Workers’ Compensation is insurance mandated to employers by the government in order to cover any work-related injuries to employees. Following are five facts about Worker’s Compensation that you may not have known:
- Sole Proprietors and Partners can elect to be included in their business’ worker’s compensation insurance.
Employers may choose to be included in their company’s worker’s compensation insurance, although this is an elective choice and is not required by law. Employers are required to be active in the business and have to inform their insurance carrier that they want to be covered. If the proprietor or partner decides to incorporate their business, then all employees are automatically covered by worker’s compensation insurance, including the proprietors and partners if they are technically employees of the company.
- Volunteers are not covered by Worker’s Compensation Insurance.
Volunteers are considered gratuitous employees; this means that they are not covered under the Worker’s Compensation Act. However, there is insurance coverage for volunteers if the employer elects to cover these individuals.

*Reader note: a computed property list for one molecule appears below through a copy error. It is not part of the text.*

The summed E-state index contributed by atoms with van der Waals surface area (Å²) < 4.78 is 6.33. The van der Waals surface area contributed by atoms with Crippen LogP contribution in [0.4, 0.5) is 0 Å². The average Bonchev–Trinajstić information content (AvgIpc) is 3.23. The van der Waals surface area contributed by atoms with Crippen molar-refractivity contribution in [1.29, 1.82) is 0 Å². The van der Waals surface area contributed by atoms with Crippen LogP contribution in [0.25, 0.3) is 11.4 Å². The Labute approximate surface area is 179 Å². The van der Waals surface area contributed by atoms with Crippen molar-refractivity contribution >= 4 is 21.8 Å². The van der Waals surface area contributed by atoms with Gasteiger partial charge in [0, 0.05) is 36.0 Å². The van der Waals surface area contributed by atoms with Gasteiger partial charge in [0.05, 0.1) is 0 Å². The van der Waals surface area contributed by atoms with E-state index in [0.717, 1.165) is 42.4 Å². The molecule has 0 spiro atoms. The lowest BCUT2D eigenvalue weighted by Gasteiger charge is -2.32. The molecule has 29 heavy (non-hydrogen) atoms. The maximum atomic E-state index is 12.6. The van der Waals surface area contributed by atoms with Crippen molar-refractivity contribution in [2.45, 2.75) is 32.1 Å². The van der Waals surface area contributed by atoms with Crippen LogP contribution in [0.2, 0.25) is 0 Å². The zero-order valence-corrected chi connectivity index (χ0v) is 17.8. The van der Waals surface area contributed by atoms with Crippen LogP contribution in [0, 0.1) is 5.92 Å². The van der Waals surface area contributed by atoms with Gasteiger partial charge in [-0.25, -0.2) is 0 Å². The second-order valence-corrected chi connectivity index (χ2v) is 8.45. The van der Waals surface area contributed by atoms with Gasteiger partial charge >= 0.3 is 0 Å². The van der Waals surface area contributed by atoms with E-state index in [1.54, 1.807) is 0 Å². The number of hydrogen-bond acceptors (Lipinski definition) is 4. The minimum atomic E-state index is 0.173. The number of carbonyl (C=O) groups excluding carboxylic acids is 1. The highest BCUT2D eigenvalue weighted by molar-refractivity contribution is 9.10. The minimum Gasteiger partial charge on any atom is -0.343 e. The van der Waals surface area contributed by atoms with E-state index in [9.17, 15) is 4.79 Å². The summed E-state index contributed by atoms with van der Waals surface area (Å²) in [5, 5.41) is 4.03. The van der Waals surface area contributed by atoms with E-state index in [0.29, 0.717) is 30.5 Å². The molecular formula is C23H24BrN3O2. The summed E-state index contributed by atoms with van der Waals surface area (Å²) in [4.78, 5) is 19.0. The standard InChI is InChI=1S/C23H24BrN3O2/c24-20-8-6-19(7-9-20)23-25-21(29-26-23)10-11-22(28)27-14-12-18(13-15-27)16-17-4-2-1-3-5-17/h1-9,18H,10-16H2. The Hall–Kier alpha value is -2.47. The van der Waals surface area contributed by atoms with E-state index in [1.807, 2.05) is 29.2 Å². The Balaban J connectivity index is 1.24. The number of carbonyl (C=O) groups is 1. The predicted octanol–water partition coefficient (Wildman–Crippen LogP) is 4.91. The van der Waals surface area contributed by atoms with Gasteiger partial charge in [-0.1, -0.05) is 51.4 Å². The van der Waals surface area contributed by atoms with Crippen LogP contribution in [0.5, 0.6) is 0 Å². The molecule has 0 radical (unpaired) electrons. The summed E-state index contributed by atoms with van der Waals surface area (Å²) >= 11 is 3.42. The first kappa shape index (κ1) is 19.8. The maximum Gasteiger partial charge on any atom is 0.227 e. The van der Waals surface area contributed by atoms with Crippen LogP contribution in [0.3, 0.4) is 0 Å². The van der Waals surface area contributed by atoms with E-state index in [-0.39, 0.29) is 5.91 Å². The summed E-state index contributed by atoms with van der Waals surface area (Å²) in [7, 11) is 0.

- An employer may not require employees to pay for worker’s compensation nor their own medical costs.
Employers are required to carry worker’s compensation insurance without applying the costs to the employee.
- In the case of disagreement between employer and employee, either party may request a hearing before a worker’s compensation commissioner.
In the case of a discrepancy between the employer and employee version of events, either party can request a hearing to work out the differences. Hearings are generally heard in the county where the injury occurred, and are facilitated by commissioners. First, a single commissioner takes each case, interviewing both parties and potentially approving settlements. If the parties still disagree with the settlement, they may appeal to the full commission and, if necessary, to a court system.
- Worker’s Compensation premiums are determined by a combination of factors.
The amount paid by employers is determined by the total wages of the company, the types of jobs performed by employees, and the employer’s history of accidents and claims. Ratings are assigned by insurance companies to various types of employment and jobs, and jobs with higher potential for injury are generally charged higher premiums. The workers’ compensation market is a competitive market, with multiple companies providing insurance options.